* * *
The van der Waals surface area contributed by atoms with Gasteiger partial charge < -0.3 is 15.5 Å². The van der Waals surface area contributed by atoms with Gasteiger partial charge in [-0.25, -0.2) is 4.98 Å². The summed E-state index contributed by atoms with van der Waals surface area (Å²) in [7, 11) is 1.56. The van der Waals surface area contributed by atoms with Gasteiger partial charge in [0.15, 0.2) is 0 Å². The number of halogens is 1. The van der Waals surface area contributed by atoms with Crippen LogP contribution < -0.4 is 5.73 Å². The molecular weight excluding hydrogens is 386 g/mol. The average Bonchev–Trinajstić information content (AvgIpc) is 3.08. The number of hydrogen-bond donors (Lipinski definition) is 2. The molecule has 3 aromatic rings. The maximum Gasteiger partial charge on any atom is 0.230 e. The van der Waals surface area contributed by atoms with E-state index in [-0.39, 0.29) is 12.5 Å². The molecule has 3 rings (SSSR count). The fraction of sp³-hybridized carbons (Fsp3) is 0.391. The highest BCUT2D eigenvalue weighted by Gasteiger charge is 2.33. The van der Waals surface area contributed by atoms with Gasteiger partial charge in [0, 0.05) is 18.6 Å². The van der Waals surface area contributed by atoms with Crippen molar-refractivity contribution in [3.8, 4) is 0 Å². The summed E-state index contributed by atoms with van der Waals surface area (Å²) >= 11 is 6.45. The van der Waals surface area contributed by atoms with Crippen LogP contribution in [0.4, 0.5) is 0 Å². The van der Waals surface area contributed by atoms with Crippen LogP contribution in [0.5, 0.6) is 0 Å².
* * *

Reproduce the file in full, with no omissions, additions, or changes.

The van der Waals surface area contributed by atoms with Gasteiger partial charge < -0.3 is 15.5 Å². The van der Waals surface area contributed by atoms with Gasteiger partial charge in [-0.25, -0.2) is 4.98 Å². The summed E-state index contributed by atoms with van der Waals surface area (Å²) in [7, 11) is 1.56. The van der Waals surface area contributed by atoms with Gasteiger partial charge in [0.15, 0.2) is 0 Å². The number of halogens is 1. The van der Waals surface area contributed by atoms with Crippen LogP contribution < -0.4 is 5.73 Å². The molecular weight excluding hydrogens is 386 g/mol. The average Bonchev–Trinajstić information content (AvgIpc) is 3.08. The number of hydrogen-bond donors (Lipinski definition) is 2. The molecule has 3 aromatic rings. The maximum Gasteiger partial charge on any atom is 0.230 e. The van der Waals surface area contributed by atoms with E-state index in [-0.39, 0.29) is 12.5 Å². The molecule has 3 rings (SSSR count). The fraction of sp³-hybridized carbons (Fsp3) is 0.391. The highest BCUT2D eigenvalue weighted by Gasteiger charge is 2.33. The van der Waals surface area contributed by atoms with Gasteiger partial charge in [0, 0.05) is 18.6 Å². The van der Waals surface area contributed by atoms with Crippen molar-refractivity contribution in [3.8, 4) is 0 Å². The summed E-state index contributed by atoms with van der Waals surface area (Å²) >= 11 is 6.45. The van der Waals surface area contributed by atoms with Crippen LogP contribution in [0.4, 0.5) is 0 Å². The van der Waals surface area contributed by atoms with Crippen LogP contribution in [0.5, 0.6) is 0 Å².